Reading notes for 14 Feb 2002, New Deal

Rodgers, 409-484:

Rodgers claims it is a mistake to search for meaning in the New Deal only by looking at statute books. The New Dealerís had their own style, reminiscent of pre-war progressives. In fact, according to Rodgers, the New Deal was an extension of progressivism.

Are the similarities of New Deal projects to earlier progressive projects a factor of:

  • Continued grass roots movements for social change?
  • The forceful effects of crisis intervention, and the need for rapid responses from the government-which, gave new life to old ideas?
  • A disjointed movement of many and varied projects supporting economic growth and recovery-often competing and contrary with each other?
  • Finally, another era of drastic acceleration of government involvement, providing for a social safety net for protection against corporate interests and economic cycles, involving no coherent path or plan, but varied languages?

Rodgerís seems to waver back and forth on New Deal uniqueness from cross Atlantic influences and the inseparableness of projects in England, Germany, and Sweden to similar projects in America. Which is it?

Rodgerís makes a case for New Dealersí having to hide European inspiration for various projects due to American patriotic fervor, especially when the influences originated in the Soviet Union. Was this combination of American jingoism and Red Scare paranoia, in the end, helpful or hurtful to the New Dealerís agenda of policies and projects?

Throughout the reading, Rodgers makes references to Southern Democratic support for certain projects, especially those involving support for farmers.

  • Why was Southern support important to Roosevelt? Was this need a help or a hindrance, or perhaps a non-factor, in New Deal projects?

After Europe, a leader in progressive policies, once again engaged in war the importance of American native progressivism grew necessary. Did American linkage of Europeís progressivism to their collective failure to maintain peace derail American progressivism, as Rodgerís seems to suggest?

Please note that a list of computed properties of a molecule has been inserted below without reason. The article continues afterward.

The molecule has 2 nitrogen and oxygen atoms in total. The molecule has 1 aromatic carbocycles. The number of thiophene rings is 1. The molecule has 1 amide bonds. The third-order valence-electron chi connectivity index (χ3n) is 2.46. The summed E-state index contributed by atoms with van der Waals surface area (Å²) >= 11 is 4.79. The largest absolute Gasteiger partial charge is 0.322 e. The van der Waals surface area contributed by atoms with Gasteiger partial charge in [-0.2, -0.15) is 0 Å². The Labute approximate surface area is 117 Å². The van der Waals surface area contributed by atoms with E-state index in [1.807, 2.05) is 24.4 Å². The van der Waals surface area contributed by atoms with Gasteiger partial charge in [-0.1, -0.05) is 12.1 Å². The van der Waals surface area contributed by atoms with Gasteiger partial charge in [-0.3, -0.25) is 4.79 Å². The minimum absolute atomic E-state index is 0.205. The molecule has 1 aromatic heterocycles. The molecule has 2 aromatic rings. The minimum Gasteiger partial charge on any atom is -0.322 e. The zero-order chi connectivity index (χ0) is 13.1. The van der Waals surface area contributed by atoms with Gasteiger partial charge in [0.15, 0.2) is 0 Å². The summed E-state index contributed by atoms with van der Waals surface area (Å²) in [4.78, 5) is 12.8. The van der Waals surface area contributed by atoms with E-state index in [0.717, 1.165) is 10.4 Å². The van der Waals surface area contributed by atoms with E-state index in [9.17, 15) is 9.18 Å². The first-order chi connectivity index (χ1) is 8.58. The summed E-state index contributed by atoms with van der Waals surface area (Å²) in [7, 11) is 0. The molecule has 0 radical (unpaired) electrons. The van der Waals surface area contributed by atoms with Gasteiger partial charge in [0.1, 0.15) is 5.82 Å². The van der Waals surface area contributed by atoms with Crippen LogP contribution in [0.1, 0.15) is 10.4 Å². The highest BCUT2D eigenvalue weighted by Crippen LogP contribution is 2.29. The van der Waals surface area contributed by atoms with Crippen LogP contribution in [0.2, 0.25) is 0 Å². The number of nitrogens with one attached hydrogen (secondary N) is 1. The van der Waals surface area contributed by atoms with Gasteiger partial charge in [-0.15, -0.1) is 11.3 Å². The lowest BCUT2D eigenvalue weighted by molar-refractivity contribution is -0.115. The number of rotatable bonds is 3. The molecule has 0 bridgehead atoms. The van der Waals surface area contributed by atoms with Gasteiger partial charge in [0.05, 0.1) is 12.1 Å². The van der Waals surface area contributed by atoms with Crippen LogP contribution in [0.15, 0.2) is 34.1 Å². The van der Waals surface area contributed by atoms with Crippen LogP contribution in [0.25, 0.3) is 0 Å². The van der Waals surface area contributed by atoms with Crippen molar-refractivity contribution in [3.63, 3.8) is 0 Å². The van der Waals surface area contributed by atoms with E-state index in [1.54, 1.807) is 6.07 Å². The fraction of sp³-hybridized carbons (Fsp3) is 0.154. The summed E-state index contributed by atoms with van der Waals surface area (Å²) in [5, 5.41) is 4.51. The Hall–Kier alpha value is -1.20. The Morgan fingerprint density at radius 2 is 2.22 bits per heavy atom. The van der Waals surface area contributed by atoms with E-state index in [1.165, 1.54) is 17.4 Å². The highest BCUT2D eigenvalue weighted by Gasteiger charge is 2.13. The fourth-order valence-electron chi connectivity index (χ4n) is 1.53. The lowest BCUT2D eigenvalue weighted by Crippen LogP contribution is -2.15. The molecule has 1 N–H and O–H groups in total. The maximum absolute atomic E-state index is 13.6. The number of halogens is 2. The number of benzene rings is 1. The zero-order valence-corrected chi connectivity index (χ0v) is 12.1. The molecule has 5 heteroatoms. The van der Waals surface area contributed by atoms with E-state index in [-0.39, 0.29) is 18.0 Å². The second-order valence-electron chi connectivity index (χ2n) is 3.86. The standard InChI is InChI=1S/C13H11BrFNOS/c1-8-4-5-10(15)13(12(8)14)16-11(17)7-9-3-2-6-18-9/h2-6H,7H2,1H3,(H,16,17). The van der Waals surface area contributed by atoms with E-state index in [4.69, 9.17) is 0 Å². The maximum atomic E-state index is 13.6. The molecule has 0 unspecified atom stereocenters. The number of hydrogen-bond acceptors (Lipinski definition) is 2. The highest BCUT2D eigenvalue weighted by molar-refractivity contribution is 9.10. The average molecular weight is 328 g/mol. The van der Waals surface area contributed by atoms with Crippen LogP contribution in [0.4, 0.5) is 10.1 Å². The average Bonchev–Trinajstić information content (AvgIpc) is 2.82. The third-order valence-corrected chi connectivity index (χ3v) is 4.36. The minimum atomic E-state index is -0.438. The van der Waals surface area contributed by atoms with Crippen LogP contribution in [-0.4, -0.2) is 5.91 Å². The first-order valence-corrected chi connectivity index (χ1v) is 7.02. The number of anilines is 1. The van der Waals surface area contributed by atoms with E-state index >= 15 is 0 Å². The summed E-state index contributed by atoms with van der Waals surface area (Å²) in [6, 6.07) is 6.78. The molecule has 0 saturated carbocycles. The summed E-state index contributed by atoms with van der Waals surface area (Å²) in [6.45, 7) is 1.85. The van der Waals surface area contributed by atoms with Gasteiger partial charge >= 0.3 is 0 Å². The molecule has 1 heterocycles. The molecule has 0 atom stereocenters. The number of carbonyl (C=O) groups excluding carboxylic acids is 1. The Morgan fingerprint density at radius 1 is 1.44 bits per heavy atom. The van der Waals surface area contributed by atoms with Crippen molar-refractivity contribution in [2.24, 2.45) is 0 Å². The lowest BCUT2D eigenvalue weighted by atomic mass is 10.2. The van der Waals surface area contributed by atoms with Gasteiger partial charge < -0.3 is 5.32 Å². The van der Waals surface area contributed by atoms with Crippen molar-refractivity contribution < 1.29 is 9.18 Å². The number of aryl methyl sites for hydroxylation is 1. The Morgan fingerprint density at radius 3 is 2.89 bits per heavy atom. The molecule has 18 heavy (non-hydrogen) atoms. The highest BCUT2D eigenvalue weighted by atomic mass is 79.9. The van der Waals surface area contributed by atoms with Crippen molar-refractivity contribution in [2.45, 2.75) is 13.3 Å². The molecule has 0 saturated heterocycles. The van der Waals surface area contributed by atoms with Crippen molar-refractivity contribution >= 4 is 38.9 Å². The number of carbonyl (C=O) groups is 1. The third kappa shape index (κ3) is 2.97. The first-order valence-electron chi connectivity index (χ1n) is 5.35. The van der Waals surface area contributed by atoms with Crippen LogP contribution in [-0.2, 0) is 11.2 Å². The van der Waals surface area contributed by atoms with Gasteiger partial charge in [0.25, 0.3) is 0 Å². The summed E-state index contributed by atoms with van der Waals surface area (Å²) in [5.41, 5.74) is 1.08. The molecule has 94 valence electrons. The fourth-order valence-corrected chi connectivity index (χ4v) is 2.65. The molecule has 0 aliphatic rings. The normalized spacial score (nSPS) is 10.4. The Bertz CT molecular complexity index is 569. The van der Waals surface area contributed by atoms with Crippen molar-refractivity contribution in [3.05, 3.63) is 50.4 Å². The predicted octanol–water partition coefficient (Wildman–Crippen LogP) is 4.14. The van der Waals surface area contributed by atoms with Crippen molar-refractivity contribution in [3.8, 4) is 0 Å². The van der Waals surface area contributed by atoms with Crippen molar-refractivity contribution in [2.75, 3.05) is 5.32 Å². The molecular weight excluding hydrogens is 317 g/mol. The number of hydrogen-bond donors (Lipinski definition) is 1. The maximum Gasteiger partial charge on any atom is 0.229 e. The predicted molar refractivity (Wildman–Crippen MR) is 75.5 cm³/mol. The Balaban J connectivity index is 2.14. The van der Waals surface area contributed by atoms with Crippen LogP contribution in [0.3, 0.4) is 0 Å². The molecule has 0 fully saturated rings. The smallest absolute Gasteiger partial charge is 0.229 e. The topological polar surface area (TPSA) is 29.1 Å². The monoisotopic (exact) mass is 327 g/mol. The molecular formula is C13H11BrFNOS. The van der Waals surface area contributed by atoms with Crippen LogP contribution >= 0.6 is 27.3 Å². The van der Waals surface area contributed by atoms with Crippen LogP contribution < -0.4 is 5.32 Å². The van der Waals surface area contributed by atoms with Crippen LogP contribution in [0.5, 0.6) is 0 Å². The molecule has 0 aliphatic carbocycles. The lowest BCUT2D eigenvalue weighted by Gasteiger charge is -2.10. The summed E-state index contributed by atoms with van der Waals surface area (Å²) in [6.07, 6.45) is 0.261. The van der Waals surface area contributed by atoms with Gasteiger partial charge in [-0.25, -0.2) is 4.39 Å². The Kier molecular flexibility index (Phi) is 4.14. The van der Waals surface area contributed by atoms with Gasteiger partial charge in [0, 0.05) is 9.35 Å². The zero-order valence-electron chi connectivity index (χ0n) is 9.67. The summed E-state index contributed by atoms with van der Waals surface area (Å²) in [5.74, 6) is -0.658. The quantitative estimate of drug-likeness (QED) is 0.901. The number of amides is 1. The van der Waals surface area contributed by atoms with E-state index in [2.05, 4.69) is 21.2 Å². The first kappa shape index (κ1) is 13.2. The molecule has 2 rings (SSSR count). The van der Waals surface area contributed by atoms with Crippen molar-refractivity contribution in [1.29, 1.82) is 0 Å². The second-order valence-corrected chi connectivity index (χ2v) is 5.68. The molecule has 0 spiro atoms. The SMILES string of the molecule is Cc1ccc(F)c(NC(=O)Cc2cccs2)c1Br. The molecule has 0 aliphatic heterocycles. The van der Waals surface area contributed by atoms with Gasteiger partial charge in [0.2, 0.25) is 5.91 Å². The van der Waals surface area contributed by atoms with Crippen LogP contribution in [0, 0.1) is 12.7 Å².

Rooseveltís First Inaugural Address, 4 March 1933

Rooseveltís rhetoric supports social values over corporate, or personal, selfish pursuit of profit. In addition, Roosevelt attempts to de-link happiness with material wealth, linking happiness instead with achievement and creative effort.

  • Was it important for Roosevelt to begin his address with such Spartan imagery?

Continuing, Roosevelt admits recovery will require much more than a mere change in ethics. The real restoration will come only from "action, and action now."

  • Was Rooseveltís declaration for action laying the foundation for increased government legislation and direct involvement in the economy?
  • Was Rooseveltís implication of an increase in Executive powers to support national planning and supervision a "shot across the bow" for Congress, or motivating words for the public? Given Congressional reticence on many New Deal policies, did this portion of the speech make sense?

Roosevelt makes it quite clear, national economic interests took precedence over foreign affairs, to include international trade relations.

  • Is this isolationist position similar to what many European countries were doing at the same time?
  • Was Rooseveltís warning of his possible need for war powers a swing to the right, towards conservative nationalism? Again, is this any different than what other suffering European nations were doing?

Rooseveltís Second Inaugural Address, 20 January 1936

Once again, Roosevelt devotes much of the first portion of the speech to American morality: de-linkage of morality and the pursuit of wealth. However, unlike his first inaugural address, Roosevelt makes no play towards an increase in Executive powers. He does though; advocate the increase in government activity and responsibility for the economy.

Rooseveltís case for governmental growth in size and in responsibility is for those living the lowest standard.

  • Is the change in rhetoric an indication of a growing personal political saviness, or a swing to the left for Roosevelt?
  • Was any of Rooseveltís rhetoric similar to policies advocated by social democrats in Europe?